MachineWorks Offers a Sneak Peek of New Polygonica Release

Polygonica rewrites its meshing API and adds point cloud features to its latest release.

A remeshed model with more accurate geometry. Image Courtesy of MachineWorks

A remeshed model with more accurate geometry. (Image courtesy of MachineWorks.)

MachineWorks has leaked some news regarding its upcoming release of Polygonica 1.4.

For those not steeped in the world of computational fluid dynamics (CFD) or finite element analysis (FEA), Polygonica was first developed 20 years ago as the backbone of MachineWorks’ API, which was designed to solve complex geometric problems in CNC machining.

According to David Knight, a Polygonica sales manager, “A few years ago we decided [Polygonica] has markets beyond machining.”

Since that time, Polygonica has been employed in the gaming, simulation and 3D printing markets, where it’s been deployed to ensure that the geometry being translated from a CAD model to G-code is accurate. This is a critical step in digital manufacturing.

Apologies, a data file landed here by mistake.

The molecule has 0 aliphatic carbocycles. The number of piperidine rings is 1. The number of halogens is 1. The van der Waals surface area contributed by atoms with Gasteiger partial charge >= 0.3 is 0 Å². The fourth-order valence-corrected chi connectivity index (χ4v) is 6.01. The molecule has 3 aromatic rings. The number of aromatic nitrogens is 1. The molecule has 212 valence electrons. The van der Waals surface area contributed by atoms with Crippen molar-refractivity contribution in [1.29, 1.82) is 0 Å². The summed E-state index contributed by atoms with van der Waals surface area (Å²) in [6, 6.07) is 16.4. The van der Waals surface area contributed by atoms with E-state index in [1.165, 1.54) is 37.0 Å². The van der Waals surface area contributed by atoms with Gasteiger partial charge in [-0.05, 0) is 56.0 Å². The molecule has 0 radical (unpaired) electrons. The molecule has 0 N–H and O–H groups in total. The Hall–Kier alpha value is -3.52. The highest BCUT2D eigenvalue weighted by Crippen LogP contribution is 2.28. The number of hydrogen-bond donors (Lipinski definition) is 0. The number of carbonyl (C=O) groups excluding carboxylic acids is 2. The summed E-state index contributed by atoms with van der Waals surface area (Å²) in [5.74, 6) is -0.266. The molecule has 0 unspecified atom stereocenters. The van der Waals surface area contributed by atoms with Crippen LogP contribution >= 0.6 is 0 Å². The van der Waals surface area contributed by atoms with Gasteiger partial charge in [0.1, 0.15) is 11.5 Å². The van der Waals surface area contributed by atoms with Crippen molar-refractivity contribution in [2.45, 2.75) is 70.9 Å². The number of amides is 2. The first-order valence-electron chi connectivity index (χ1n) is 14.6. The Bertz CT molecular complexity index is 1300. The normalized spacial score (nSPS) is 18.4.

In a continuation of its commitment to accurate geometry, Polygonica 1.4 will feature a new remeshing API that will modify the shape and size of the polygons that make up a solid model. While it might seem counter-intuitive to change the shape of a mesh’s structure to improve the overall resolution of model, Polygonica’s engineers claim that remeshing lends more regular faceting to a model, a trait that anyone working with CFD or FEA applications will appreciate.

Point cloud processing has also been improved in Polygonica 1.4, making the program capable of building point clouds that can be used in interactive applications. To achieve these results, a number of new tools have been added to the application—including point cloud set registration, filtering, smoothing sampling and normal calculation.

Finally, 1.4 will feature an optimized clash detection algorithm designed to make it possible to measure the severity of a clash. Negative clash tolerances can also be added to models to remove smaller boundary collisions that have little consequence in a simulation environment.

While MachineWorks hasn’t said if this sneak peek has let all of 1.4’s cats out of the bag, I expect there will be a few more surprises when the software debuts later this summer.